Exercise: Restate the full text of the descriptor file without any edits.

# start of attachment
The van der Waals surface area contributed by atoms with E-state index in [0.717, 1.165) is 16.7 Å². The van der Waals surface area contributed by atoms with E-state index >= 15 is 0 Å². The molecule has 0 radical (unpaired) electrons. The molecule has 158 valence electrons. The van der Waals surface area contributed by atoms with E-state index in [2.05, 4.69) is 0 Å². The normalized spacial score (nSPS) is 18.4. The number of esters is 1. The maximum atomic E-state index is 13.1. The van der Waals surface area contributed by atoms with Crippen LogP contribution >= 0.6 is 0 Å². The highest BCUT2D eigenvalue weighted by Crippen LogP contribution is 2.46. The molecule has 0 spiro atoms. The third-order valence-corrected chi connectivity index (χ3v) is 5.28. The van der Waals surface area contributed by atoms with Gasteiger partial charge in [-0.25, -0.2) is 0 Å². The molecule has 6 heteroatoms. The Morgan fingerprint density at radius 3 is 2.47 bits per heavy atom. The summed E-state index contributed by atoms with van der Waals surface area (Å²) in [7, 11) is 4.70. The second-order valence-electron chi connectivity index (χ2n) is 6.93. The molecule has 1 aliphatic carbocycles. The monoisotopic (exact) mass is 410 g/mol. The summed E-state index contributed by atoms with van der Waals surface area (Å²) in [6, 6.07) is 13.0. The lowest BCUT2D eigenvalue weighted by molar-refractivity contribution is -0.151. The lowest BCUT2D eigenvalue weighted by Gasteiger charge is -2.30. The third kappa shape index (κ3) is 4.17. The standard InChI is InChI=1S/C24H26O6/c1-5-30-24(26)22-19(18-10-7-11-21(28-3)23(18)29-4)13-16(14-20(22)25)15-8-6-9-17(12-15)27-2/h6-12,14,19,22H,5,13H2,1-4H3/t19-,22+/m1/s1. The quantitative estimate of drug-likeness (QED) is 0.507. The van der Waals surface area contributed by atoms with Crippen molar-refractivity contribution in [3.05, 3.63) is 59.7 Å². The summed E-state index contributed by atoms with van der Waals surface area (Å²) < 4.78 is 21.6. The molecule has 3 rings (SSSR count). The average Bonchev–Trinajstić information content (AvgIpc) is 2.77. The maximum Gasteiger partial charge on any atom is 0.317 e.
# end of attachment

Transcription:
The van der Waals surface area contributed by atoms with E-state index in [0.717, 1.165) is 16.7 Å². The van der Waals surface area contributed by atoms with E-state index >= 15 is 0 Å². The molecule has 0 radical (unpaired) electrons. The molecule has 158 valence electrons. The van der Waals surface area contributed by atoms with E-state index in [2.05, 4.69) is 0 Å². The normalized spacial score (nSPS) is 18.4. The number of esters is 1. The maximum atomic E-state index is 13.1. The van der Waals surface area contributed by atoms with Crippen LogP contribution >= 0.6 is 0 Å². The highest BCUT2D eigenvalue weighted by Crippen LogP contribution is 2.46. The molecule has 0 spiro atoms. The third-order valence-corrected chi connectivity index (χ3v) is 5.28. The van der Waals surface area contributed by atoms with Gasteiger partial charge in [-0.25, -0.2) is 0 Å². The molecule has 6 heteroatoms. The Morgan fingerprint density at radius 3 is 2.47 bits per heavy atom. The summed E-state index contributed by atoms with van der Waals surface area (Å²) in [7, 11) is 4.70. The second-order valence-electron chi connectivity index (χ2n) is 6.93. The molecule has 1 aliphatic carbocycles. The monoisotopic (exact) mass is 410 g/mol. The summed E-state index contributed by atoms with van der Waals surface area (Å²) in [6, 6.07) is 13.0. The lowest BCUT2D eigenvalue weighted by molar-refractivity contribution is -0.151. The lowest BCUT2D eigenvalue weighted by Gasteiger charge is -2.30. The third kappa shape index (κ3) is 4.17. The standard InChI is InChI=1S/C24H26O6/c1-5-30-24(26)22-19(18-10-7-11-21(28-3)23(18)29-4)13-16(14-20(22)25)15-8-6-9-17(12-15)27-2/h6-12,14,19,22H,5,13H2,1-4H3/t19-,22+/m1/s1. The quantitative estimate of drug-likeness (QED) is 0.507. The van der Waals surface area contributed by atoms with Crippen molar-refractivity contribution in [3.05, 3.63) is 59.7 Å². The summed E-state index contributed by atoms with van der Waals surface area (Å²) < 4.78 is 21.6. The molecule has 3 rings (SSSR count). The average Bonchev–Trinajstić information content (AvgIpc) is 2.77. The maximum Gasteiger partial charge on any atom is 0.317 e.